To “rush to the secret house” is a metaphor for death that Shakespeare employs in Antony & Cleopatra.

33. Gloomy shade

This darker-toned euphemism for death comes from Shakespeare’s King Henry VI, Part I.

34. Untimely frost

Some of the most heartbreaking images of death in Shakespeare’s works, including the death metaphor, “untimely frost,” come from Romeo & Juliet.

35. Sleep 

In Shakespeare’s Hamlet, we’re somewhat reassured by the comforting metaphor for death as sleep when he writes, “for in that sleep of death…”

36. Fadeth in the West

“As after Sunset fadeth in the West...” is a metaphor for death that comes from Shakespeare’s Macbeth.

37. The season of Fall

Another euphemism for death comes from Macbeth when Shakespeare describes the end of life as “the season of Fall.” 

38. Undiscovered country

In Hamlet, Shakespeare aptly depicts death as an “undiscovered country.” 

39. Twilight of day

Just as he describes death as “the season of Fall” and the “Sunset fadeth in the West,” Shakespeare describes death as the “Twilight of day” in his Sonnet 73.

40. Fearful owl

Perhaps the most unique metaphor for death that we get from Shakespeare is his depiction of death as a “fearful owl” in King Henry VI, Part I.

How to Talk About Death

Metaphors for death can help us think about death, plan for death, and process the deaths of our loved ones.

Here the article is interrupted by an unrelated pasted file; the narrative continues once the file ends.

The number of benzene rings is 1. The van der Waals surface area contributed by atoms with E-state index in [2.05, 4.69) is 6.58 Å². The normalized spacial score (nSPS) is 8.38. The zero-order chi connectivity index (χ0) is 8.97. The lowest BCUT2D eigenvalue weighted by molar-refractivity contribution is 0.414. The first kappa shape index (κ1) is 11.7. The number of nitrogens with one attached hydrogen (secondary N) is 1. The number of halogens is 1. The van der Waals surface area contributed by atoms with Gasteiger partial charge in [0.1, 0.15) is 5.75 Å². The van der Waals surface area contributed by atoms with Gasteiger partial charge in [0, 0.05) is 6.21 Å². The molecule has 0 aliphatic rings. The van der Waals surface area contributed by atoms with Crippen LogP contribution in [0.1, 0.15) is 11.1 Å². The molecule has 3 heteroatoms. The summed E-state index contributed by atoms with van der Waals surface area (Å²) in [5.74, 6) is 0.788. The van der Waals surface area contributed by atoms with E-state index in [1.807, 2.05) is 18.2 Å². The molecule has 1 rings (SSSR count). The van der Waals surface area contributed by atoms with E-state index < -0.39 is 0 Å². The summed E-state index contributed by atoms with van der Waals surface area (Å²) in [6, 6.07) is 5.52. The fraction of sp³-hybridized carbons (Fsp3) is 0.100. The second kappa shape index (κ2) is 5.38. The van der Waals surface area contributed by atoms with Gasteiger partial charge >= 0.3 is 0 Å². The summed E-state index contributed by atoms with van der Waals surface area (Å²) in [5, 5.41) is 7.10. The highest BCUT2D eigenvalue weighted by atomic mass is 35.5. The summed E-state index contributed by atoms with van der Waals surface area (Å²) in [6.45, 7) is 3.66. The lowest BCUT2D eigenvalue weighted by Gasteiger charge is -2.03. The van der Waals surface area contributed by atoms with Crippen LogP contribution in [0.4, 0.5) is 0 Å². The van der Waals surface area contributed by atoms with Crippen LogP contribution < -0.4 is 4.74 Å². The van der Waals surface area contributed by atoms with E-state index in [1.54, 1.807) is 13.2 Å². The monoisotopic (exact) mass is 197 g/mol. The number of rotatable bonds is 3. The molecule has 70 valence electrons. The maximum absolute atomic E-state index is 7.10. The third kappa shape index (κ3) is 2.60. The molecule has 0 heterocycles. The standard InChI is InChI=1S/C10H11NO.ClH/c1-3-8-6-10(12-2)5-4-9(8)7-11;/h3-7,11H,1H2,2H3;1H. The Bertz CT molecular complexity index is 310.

But it’s important to keep in mind that sometimes the most healing way to discuss death is directly. Words like “death,” “dead,” and “dying” often help loved ones find closure in the finality of death. 


Sources 

  1. “Give up the ghost idiom definition.” Grammarist. grammarist.com/idiom/give-up-the-ghost
  2. “Join the great majority.” Farlex Dictionary of Idioms. 2015. idioms.thefreedictionary.com/join+the+great+majority
  3. Thomas, Dylan. “Do not go gentle into that good night.” Poets.org. poets.org/poem/do-not-go-gentle-good-night
  4. Dickinson, Emily. “Because I could not stop for death.” Poetry Foundation. www.poetryfoundation.org/poems/47652/because-i-could-not-stop-for-death-479
  5. Bryant, William Cullen. “Thanatopsis.” Poetry Foundation. www.poetryfoundation.org/poems/50465/thanatopsis
  6. Alfred, Lord Tennyson. “Crossing the bar.” Poetry Foundation. www.poetryfoundation.org/poems/45321/crossing-the-bar
  7. Gray, Thomas. “Elegy written in a country churchyard.” Poetry Foundation. www.poetryfoundation.org/poems/44299/elegy-written-in-a-country-churchyard
  8. Shakespeare, William. “The Complete Works of Shakespeare.” The Tech, MIT. shakespeare.mit.edu/

Icons sourced from FlatIcon.